If you wish to be interesting by being au courant, Jane Ciabattari over at the BBC suggests her top twelve novels of this current young century. And anything by Michael Chabon is well worth your time.
12 Novels of the 21st Century

Of late there has been a resurgence of interest in books about revolution and revolutionaries. Neel Mukherjee at the Guardian reviews the top ten books of the genre. I was happy to see Joseph Conrad's The Secret Agent included. Go read it if you haven't before.
You Say You Want a Revolution?

Perhaps you're more in the mood for a good horror novel, but you've exhausted your Stephen King collection. Nick Cutter, author of very recently published novel entitled The Deep, suggests ten good horror novels that you may possibly be unaware of.
Got Horror?

Of course the first American master of the horror genre was Edgar Allan Poe. Ernest Hemingway contended that Mark Twain was the source from which modern American literature descended; Gore Vidal insisted it was Poe. (Poe was certainly very influential among the late 19th century French symbolist poets). I'd go with Herman Melville myself. Nevertheless, author Marilynne Robinson has written a very good appreciation of Poe at the New York Review of Books. I have not read Poe's late work, Eureka, but it sounds fascinating.
Edgar Allan Poe

Speaking of works that may seem obscure, I've never heard of William Hill Brown, or his novel The Power of Sympathy, which seems to be regarded as the first true American novel. I don't think I'm going to rush to the library to get a copy or anything, but Dan Piepenbring at the Paris Review gives it an overview.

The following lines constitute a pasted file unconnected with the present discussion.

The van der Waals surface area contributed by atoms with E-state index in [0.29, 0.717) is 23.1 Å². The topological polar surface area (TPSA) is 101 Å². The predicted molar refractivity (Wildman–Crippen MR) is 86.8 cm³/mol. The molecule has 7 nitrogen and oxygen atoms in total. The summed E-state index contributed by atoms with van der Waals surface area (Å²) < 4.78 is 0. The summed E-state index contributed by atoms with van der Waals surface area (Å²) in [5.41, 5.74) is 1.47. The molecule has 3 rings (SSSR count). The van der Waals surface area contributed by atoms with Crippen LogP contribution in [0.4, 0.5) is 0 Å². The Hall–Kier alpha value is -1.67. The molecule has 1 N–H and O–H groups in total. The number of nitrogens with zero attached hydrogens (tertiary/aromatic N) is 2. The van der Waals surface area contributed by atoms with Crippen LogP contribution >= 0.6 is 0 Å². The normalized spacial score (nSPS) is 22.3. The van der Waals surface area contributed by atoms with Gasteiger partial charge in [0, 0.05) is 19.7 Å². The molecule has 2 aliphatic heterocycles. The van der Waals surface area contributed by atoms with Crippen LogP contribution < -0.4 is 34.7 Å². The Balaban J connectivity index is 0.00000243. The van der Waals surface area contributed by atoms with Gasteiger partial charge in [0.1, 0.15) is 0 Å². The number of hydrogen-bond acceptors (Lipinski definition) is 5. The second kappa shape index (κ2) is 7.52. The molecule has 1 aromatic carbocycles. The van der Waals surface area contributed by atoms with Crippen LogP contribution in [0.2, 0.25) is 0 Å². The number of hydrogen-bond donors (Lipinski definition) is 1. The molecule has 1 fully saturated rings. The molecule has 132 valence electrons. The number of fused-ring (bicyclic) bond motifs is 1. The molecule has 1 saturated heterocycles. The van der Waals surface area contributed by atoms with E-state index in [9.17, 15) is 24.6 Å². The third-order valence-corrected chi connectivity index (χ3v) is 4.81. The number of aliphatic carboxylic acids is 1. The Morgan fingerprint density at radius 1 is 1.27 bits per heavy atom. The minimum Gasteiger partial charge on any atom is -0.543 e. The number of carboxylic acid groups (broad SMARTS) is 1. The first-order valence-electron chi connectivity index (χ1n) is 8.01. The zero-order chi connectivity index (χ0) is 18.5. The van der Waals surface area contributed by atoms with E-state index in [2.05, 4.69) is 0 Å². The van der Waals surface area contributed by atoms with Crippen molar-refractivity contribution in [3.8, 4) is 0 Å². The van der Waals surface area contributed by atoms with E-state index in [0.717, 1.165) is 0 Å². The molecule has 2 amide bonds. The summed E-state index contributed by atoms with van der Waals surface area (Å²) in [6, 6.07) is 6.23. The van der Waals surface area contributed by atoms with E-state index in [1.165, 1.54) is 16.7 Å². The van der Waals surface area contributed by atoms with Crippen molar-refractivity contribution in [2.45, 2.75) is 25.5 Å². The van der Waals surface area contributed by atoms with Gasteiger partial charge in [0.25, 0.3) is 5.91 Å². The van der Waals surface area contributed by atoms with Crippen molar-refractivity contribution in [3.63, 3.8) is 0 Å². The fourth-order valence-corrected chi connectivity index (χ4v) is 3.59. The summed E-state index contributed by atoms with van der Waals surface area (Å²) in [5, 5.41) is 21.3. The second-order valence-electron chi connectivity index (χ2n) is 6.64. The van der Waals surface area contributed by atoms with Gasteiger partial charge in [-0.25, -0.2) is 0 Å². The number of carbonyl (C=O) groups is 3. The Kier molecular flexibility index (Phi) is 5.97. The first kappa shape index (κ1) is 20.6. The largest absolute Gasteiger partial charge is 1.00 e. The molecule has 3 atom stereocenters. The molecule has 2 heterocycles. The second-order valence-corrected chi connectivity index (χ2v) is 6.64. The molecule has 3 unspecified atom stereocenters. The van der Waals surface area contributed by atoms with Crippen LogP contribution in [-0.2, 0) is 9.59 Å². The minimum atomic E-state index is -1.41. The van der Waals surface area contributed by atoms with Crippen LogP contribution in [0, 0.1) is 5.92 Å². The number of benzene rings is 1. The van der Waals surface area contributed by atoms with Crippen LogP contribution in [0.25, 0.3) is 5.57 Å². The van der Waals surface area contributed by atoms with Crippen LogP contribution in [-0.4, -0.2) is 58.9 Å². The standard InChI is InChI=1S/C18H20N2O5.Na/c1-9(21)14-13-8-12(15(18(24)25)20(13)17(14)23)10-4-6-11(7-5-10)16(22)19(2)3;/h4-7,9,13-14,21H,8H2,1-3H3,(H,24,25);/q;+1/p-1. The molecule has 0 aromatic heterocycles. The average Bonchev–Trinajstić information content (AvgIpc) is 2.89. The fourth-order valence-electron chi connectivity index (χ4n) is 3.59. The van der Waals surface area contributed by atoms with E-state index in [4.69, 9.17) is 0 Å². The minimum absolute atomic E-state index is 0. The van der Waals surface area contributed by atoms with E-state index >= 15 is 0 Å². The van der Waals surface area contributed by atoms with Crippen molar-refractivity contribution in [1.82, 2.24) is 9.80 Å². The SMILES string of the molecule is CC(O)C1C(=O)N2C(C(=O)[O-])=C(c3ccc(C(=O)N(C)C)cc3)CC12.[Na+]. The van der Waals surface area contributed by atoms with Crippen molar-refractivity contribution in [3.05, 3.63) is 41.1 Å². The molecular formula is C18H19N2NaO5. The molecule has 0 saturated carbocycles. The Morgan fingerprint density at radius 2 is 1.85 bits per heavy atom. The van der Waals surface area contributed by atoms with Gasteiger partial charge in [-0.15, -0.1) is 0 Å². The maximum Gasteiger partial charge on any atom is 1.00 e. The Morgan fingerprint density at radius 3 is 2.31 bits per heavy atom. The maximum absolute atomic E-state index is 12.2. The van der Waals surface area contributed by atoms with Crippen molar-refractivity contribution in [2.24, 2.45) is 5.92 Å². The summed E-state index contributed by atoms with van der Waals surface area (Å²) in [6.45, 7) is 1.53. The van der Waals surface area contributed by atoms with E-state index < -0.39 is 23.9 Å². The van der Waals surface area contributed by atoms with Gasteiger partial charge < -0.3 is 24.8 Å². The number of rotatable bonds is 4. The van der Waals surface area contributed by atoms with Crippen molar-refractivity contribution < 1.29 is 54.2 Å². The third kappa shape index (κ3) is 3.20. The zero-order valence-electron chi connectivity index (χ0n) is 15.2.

The Power of Sympathy

If it were not bad enough that the NSA already knows my thoughts, it seems that publishers now have a source to tell them whether you have finished a book or not. Fortunately for me, I don't have an e-reader and have to make do with heavy tomes with paper pages. The rest of you may want to watch out though. Joseph Bernstein at Buzzfeed explains.
The NSA Knows When You've Been Sleeping, Knows When You're Awake, and Knows What You've Been Reading

Well my friends, have a most wonderful weekend, filled with books and words to cherish. Please let us know what books have you enthralled.


Bill Day: 'Martin Luther King'



Image: Bill Day (Read more about award-winning cartoonist Bill Day below.)

Bill Day's award-winning cartoons are syndicated in more than 900 newspapers worldwide four times a week through Cagle Cartoons syndication service. Day has won the Green Eyeshade Award from the Society of Professional Journalists six times--in 2010, 2009, 2006, 2005, 2001, and 2000. The recipient of two Robert F. Kennedy Awards--2010 and 1985. He has also been honored with the National Headliner Award, the John Fischetti Award, the National Cartoonists Society's Reuben Award for Best Editorial Cartoons, The James Aronson Award for Social Justice Journalism, and a host of many other awards.

Day began his career in 1980 with the Philadelphia Bulletin. He has also worked for the Detroit Free Press and the Memphis Commercial Appeal. In 2009 he was laid off at The Commercial Appeal. Bill won three national awards the following year. Bill and his wife Susan have three teenage sons, Sam-19, Robby-16, and Zack-15.Bill and his wife Susan have three teenage sons, Sam-19, Robby-16, and Zack-15.